It should be noted that pre-compiled code 216 may be generated and made available to compiler 102. Portions of IL code 104 can be pre-compiled and stored by device 200 as pre-compiled code 216 in order to decrease the amount of code 104 that compiler 102 needs to compile when code 104 is being run, and thus increase the performance of compiler 102. This pre-compiled code 216 is typically generated by compiler 102 before loading and running of code 104 begins, such as at the time code 104 is installed on device 200.
During operation, prior to compilation module 214 compiling a portion of code 104, compilation module 214 checks whether that portion of code 104 has been pre-compiled and is available as pre-compiled code 216. If that portion of code 104 has been pre-compiled, then compilation module 214 verifies that that portion of code 104 has not been changed since it was pre-compiled. Compilation module 214 also verifies that the environment of device 200 at the time the code was pre-compiled, including any parameters or settings associated with the load-time constants discussed above, is the same as the environment of device 200 at the current time that code 104 is being run. If the environments are the same, and that portion of code 104 has not been changed since it was pre-compiled, then the pre-compiled version can be used. However, if the environments are not the same, or that portion of code 104 has been changed since it was pre-compiled, then the pre-compiled version cannot be used and compilation module 214 just-in-time compiles that portion of code 104 (as modified by evaluation/modification module 212).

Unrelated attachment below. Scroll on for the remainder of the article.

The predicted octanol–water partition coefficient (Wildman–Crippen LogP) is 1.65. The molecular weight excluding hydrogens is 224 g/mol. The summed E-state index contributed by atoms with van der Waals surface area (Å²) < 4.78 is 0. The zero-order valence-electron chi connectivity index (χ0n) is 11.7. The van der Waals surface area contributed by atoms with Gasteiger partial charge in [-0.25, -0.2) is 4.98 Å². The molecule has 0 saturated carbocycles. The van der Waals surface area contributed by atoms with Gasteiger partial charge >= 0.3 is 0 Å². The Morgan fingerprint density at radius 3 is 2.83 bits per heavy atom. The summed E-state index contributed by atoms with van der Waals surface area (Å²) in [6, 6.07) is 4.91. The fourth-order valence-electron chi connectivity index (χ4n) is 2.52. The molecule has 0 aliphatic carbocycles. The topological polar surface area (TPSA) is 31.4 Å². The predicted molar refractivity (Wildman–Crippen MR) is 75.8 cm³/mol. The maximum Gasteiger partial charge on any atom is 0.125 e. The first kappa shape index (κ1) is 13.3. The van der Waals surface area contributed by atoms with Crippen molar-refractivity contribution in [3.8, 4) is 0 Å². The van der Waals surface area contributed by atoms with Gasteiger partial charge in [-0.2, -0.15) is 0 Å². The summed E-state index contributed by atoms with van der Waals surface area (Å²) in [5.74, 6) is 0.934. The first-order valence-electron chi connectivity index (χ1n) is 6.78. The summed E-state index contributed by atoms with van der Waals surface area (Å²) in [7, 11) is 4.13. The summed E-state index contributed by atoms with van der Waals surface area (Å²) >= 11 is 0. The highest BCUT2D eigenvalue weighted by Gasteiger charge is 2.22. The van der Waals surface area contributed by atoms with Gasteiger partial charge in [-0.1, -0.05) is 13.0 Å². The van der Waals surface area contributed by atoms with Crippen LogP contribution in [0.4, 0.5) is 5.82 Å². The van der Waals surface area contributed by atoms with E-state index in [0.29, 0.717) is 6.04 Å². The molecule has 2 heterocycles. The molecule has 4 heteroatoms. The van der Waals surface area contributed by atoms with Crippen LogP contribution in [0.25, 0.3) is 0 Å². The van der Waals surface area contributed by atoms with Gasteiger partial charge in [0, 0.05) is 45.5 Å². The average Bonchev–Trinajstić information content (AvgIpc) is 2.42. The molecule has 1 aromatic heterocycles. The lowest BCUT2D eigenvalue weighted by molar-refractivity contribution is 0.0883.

Initially, the IL code is loaded (act 302). The IL code is loaded so that compilation of the code can begin. This loading typically involves copying at least a portion of the IL code from its source into a random access memory (e.g., which may include physical memory and/or virtual memory) of the device that includes the compiler. The loading does not necessarily require that all of IL code 104 be initially copied into a random access memory. Rather, depending on the size and nature of code 104, some of code 104 may be initially copied into a random access memory and then additional portions copied as needed.